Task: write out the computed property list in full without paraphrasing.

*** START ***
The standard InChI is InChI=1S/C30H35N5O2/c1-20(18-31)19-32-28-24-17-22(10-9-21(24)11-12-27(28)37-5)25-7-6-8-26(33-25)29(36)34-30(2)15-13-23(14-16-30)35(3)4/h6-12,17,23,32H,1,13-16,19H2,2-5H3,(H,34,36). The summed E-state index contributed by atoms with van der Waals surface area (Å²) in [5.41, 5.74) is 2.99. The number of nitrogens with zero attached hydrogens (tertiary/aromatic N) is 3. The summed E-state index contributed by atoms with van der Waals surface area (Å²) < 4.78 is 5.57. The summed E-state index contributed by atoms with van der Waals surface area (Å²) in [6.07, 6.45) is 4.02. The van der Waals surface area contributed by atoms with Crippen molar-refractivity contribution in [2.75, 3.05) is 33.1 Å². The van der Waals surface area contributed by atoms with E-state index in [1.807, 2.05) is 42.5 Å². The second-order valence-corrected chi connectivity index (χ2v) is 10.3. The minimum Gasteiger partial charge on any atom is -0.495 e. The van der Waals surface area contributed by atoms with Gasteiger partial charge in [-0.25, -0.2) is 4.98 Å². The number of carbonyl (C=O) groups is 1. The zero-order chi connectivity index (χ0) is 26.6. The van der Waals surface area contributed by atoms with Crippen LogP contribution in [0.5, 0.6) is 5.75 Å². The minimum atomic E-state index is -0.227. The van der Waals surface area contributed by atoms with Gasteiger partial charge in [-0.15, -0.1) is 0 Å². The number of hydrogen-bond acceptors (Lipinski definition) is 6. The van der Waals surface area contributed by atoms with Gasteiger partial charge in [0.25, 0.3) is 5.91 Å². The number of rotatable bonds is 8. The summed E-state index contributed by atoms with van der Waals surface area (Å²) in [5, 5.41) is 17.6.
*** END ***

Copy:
The standard InChI is InChI=1S/C30H35N5O2/c1-20(18-31)19-32-28-24-17-22(10-9-21(24)11-12-27(28)37-5)25-7-6-8-26(33-25)29(36)34-30(2)15-13-23(14-16-30)35(3)4/h6-12,17,23,32H,1,13-16,19H2,2-5H3,(H,34,36). The summed E-state index contributed by atoms with van der Waals surface area (Å²) in [5.41, 5.74) is 2.99. The number of nitrogens with zero attached hydrogens (tertiary/aromatic N) is 3. The summed E-state index contributed by atoms with van der Waals surface area (Å²) < 4.78 is 5.57. The summed E-state index contributed by atoms with van der Waals surface area (Å²) in [6.07, 6.45) is 4.02. The van der Waals surface area contributed by atoms with Crippen molar-refractivity contribution in [2.75, 3.05) is 33.1 Å². The van der Waals surface area contributed by atoms with E-state index in [1.807, 2.05) is 42.5 Å². The second-order valence-corrected chi connectivity index (χ2v) is 10.3. The minimum Gasteiger partial charge on any atom is -0.495 e. The van der Waals surface area contributed by atoms with Gasteiger partial charge in [-0.25, -0.2) is 4.98 Å². The number of carbonyl (C=O) groups is 1. The zero-order chi connectivity index (χ0) is 26.6. The van der Waals surface area contributed by atoms with Crippen LogP contribution in [0.5, 0.6) is 5.75 Å². The minimum atomic E-state index is -0.227. The van der Waals surface area contributed by atoms with Gasteiger partial charge in [-0.15, -0.1) is 0 Å². The number of hydrogen-bond acceptors (Lipinski definition) is 6. The van der Waals surface area contributed by atoms with Gasteiger partial charge in [0.25, 0.3) is 5.91 Å². The number of rotatable bonds is 8. The summed E-state index contributed by atoms with van der Waals surface area (Å²) in [5, 5.41) is 17.6.